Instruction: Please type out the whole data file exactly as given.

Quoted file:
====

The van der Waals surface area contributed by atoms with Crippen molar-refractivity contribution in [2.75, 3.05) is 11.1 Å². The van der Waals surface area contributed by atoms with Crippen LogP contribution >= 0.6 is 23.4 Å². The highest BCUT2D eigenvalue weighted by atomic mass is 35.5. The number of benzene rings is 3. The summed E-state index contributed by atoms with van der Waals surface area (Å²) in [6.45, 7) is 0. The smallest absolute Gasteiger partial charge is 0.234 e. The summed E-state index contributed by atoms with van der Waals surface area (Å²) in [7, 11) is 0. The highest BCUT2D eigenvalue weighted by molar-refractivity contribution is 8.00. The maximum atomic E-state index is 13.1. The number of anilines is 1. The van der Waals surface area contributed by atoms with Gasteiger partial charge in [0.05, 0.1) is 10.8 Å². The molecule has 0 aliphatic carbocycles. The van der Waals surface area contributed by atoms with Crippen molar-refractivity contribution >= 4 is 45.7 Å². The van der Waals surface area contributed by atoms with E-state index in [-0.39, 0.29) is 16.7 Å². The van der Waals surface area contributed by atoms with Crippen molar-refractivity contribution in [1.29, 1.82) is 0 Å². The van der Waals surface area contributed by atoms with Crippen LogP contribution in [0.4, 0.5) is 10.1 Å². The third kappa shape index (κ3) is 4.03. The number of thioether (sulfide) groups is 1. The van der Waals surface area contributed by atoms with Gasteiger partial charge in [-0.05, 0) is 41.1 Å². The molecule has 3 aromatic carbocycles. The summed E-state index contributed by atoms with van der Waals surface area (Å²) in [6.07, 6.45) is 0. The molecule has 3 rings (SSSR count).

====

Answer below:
The van der Waals surface area contributed by atoms with Crippen molar-refractivity contribution in [2.75, 3.05) is 11.1 Å². The van der Waals surface area contributed by atoms with Crippen LogP contribution >= 0.6 is 23.4 Å². The highest BCUT2D eigenvalue weighted by atomic mass is 35.5. The number of benzene rings is 3. The summed E-state index contributed by atoms with van der Waals surface area (Å²) in [6.45, 7) is 0. The smallest absolute Gasteiger partial charge is 0.234 e. The summed E-state index contributed by atoms with van der Waals surface area (Å²) in [7, 11) is 0. The highest BCUT2D eigenvalue weighted by molar-refractivity contribution is 8.00. The maximum atomic E-state index is 13.1. The number of anilines is 1. The van der Waals surface area contributed by atoms with Gasteiger partial charge in [0.05, 0.1) is 10.8 Å². The molecule has 0 aliphatic carbocycles. The van der Waals surface area contributed by atoms with Crippen molar-refractivity contribution >= 4 is 45.7 Å². The van der Waals surface area contributed by atoms with E-state index in [-0.39, 0.29) is 16.7 Å². The van der Waals surface area contributed by atoms with Crippen molar-refractivity contribution in [1.29, 1.82) is 0 Å². The van der Waals surface area contributed by atoms with Crippen LogP contribution in [0.4, 0.5) is 10.1 Å². The third kappa shape index (κ3) is 4.03. The number of thioether (sulfide) groups is 1. The van der Waals surface area contributed by atoms with Gasteiger partial charge in [-0.05, 0) is 41.1 Å². The molecule has 3 aromatic carbocycles. The summed E-state index contributed by atoms with van der Waals surface area (Å²) in [6.07, 6.45) is 0. The molecule has 3 rings (SSSR count).